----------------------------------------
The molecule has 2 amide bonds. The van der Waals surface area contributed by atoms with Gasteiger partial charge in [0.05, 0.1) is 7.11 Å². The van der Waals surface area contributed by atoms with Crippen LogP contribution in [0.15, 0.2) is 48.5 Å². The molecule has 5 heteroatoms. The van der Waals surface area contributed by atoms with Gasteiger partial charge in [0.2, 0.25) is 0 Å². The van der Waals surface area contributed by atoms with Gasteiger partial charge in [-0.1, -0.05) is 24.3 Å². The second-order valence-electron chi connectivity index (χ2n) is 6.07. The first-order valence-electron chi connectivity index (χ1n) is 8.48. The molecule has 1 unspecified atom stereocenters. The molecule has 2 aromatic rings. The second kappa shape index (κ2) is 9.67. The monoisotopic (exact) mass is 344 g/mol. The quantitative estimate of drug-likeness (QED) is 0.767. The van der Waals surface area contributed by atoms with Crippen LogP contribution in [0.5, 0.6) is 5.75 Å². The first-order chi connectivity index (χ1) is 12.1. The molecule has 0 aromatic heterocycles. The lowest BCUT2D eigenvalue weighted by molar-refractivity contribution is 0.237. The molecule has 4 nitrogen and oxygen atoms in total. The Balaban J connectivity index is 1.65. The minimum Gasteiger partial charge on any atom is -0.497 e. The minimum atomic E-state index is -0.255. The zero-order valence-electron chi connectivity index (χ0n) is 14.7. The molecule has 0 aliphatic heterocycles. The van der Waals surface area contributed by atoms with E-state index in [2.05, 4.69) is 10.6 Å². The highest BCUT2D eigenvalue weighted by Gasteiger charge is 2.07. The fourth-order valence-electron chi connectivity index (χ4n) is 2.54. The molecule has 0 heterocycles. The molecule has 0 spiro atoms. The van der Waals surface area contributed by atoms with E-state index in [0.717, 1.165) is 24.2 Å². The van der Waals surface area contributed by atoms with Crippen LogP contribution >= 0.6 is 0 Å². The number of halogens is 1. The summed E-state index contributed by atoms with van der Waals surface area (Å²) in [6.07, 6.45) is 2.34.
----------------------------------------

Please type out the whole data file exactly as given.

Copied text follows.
The molecule has 2 amide bonds. The van der Waals surface area contributed by atoms with Gasteiger partial charge in [0.05, 0.1) is 7.11 Å². The van der Waals surface area contributed by atoms with Crippen LogP contribution in [0.15, 0.2) is 48.5 Å². The molecule has 5 heteroatoms. The van der Waals surface area contributed by atoms with Gasteiger partial charge in [0.2, 0.25) is 0 Å². The van der Waals surface area contributed by atoms with Gasteiger partial charge in [-0.1, -0.05) is 24.3 Å². The second-order valence-electron chi connectivity index (χ2n) is 6.07. The first-order valence-electron chi connectivity index (χ1n) is 8.48. The molecule has 1 unspecified atom stereocenters. The molecule has 2 aromatic rings. The second kappa shape index (κ2) is 9.67. The monoisotopic (exact) mass is 344 g/mol. The quantitative estimate of drug-likeness (QED) is 0.767. The van der Waals surface area contributed by atoms with Crippen LogP contribution in [0.5, 0.6) is 5.75 Å². The first-order chi connectivity index (χ1) is 12.1. The molecule has 0 aromatic heterocycles. The lowest BCUT2D eigenvalue weighted by molar-refractivity contribution is 0.237. The molecule has 4 nitrogen and oxygen atoms in total. The Balaban J connectivity index is 1.65. The minimum Gasteiger partial charge on any atom is -0.497 e. The minimum atomic E-state index is -0.255. The zero-order valence-electron chi connectivity index (χ0n) is 14.7. The molecule has 0 aliphatic heterocycles. The van der Waals surface area contributed by atoms with E-state index in [2.05, 4.69) is 10.6 Å². The highest BCUT2D eigenvalue weighted by Gasteiger charge is 2.07. The fourth-order valence-electron chi connectivity index (χ4n) is 2.54. The molecule has 0 heterocycles. The molecule has 0 spiro atoms. The van der Waals surface area contributed by atoms with E-state index in [0.717, 1.165) is 24.2 Å². The van der Waals surface area contributed by atoms with Crippen LogP contribution >= 0.6 is 0 Å². The number of halogens is 1. The summed E-state index contributed by atoms with van der Waals surface area (Å²) in [6.07, 6.45) is 2.34.